Re-thinking Our University Education System
The recent decision by the federal government to establish six more 'specialised' federal universities in each of the six geopolitical zones in the country, has made headlines. According to Kenneth Gbagi, minister of state for education, who made the announcement, full academic activities will commence in the new universities in September next year. It was reported that the federal government would make available the sum of ten billion Naira for the start of the new universities.
Julius Okojie, the executive secretary of the National Universities' Commission and chairman of the committee that worked on the modalities for establishing the new institutions , said the new universities would expand access to university education in the country, pointing out that out of over 1.3 million candidates that sit for university entrance examinations every year, only about 300,000 are eventually admitted. Nigeria currently has 27 federal-owned universities, 35 state government-owned universities and 41 private universities. The proposed new universities, said Okojie, would be sited within states that do no already have federal universities.
The proposal for the new universities raises fundamental issues about our university education system:
One, it will seem that not much meticulous planning went into the conception and actualization of the new universities. From the report by Next newspaper of 17 November 2010, it would seem that it took less than a week between the time a committee was set up and mandated to 'work out modalities for establishing the new universities' and the time the committee submitted its recommendations, raising questions about how thorough it was in its assignment, or whether it was merely set up to rubber stamp a decision that had already been taken apriori. We were also told the new universities would take off in September next year and that they would be built from scratch. This means in essence that it will have taken less than one year to conceive, construct, equip and recruit competent staff to run these universities. There is certainly a smell of undue haste in all these - which is of course not helped by the rather suspicious decision to site two of the new universities in the home states of the President and the Education minister respectively.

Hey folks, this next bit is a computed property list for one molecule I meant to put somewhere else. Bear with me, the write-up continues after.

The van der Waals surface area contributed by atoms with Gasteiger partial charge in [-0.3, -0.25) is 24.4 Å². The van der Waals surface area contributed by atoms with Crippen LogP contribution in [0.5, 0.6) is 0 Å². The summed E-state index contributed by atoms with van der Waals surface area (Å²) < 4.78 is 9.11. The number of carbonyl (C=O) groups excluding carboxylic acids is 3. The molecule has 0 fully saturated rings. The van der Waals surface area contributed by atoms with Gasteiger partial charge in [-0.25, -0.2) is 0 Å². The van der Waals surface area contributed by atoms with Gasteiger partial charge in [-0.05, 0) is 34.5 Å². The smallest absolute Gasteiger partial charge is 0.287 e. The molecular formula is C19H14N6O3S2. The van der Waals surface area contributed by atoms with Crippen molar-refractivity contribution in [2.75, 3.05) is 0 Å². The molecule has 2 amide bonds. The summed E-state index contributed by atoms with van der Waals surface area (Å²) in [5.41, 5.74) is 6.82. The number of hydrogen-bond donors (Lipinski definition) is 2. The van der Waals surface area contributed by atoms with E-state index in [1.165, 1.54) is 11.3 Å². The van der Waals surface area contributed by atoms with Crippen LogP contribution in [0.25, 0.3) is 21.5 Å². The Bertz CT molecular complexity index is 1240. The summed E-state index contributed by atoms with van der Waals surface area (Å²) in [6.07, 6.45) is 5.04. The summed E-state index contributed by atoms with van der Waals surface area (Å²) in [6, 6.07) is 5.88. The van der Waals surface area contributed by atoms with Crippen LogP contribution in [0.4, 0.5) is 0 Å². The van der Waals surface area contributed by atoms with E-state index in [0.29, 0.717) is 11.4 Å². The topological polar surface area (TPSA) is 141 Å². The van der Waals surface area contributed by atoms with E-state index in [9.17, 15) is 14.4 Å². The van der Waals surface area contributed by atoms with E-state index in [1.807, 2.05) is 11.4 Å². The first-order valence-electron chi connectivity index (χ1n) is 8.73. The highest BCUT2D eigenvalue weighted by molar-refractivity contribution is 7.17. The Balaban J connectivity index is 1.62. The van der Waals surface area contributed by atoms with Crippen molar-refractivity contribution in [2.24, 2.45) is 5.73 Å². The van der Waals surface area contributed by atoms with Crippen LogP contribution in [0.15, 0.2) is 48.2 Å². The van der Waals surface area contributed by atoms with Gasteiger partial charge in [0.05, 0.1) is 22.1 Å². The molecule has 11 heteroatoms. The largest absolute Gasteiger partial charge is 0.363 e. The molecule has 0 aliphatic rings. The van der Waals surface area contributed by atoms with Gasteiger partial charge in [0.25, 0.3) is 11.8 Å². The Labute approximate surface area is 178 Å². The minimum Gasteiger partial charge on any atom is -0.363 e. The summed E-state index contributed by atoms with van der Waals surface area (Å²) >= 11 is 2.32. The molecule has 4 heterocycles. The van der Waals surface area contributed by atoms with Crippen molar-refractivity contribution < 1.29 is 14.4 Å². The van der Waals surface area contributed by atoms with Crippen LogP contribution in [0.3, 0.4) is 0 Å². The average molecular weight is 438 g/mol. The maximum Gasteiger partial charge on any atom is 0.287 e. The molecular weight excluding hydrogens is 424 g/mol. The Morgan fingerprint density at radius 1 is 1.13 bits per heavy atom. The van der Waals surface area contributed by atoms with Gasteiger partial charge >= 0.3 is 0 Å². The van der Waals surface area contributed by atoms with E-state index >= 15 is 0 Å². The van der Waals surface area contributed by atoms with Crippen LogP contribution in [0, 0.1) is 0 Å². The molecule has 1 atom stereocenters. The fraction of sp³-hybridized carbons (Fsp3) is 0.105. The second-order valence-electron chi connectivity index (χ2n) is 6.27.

Two, though one of the formal rationales for the establishment of the new universities - the need to expand access to students - makes sense, it is not at all clear that establishing new universities is the best way of doing this. Wouldn't the same objective be achieved if some of the existing universities were funded to expand their student intake? And if there must be additional universities, why must they be built from scratch when it will be cheaper for some polytechnics or colleges of education to be upgraded to degree awarding institutions and given a face-lift? More importantly, at a time when the quality of our university education is at its lowest ebb, what will be the interface between expanding access and further lowering the quality of students admitted into our universities? It would appear that by taking what seems to be a hasty decision to set up these universities, and with a take-off budget of only ten billion Naira, the government may have unwittingly exposed itself as part of the problems of our university education system.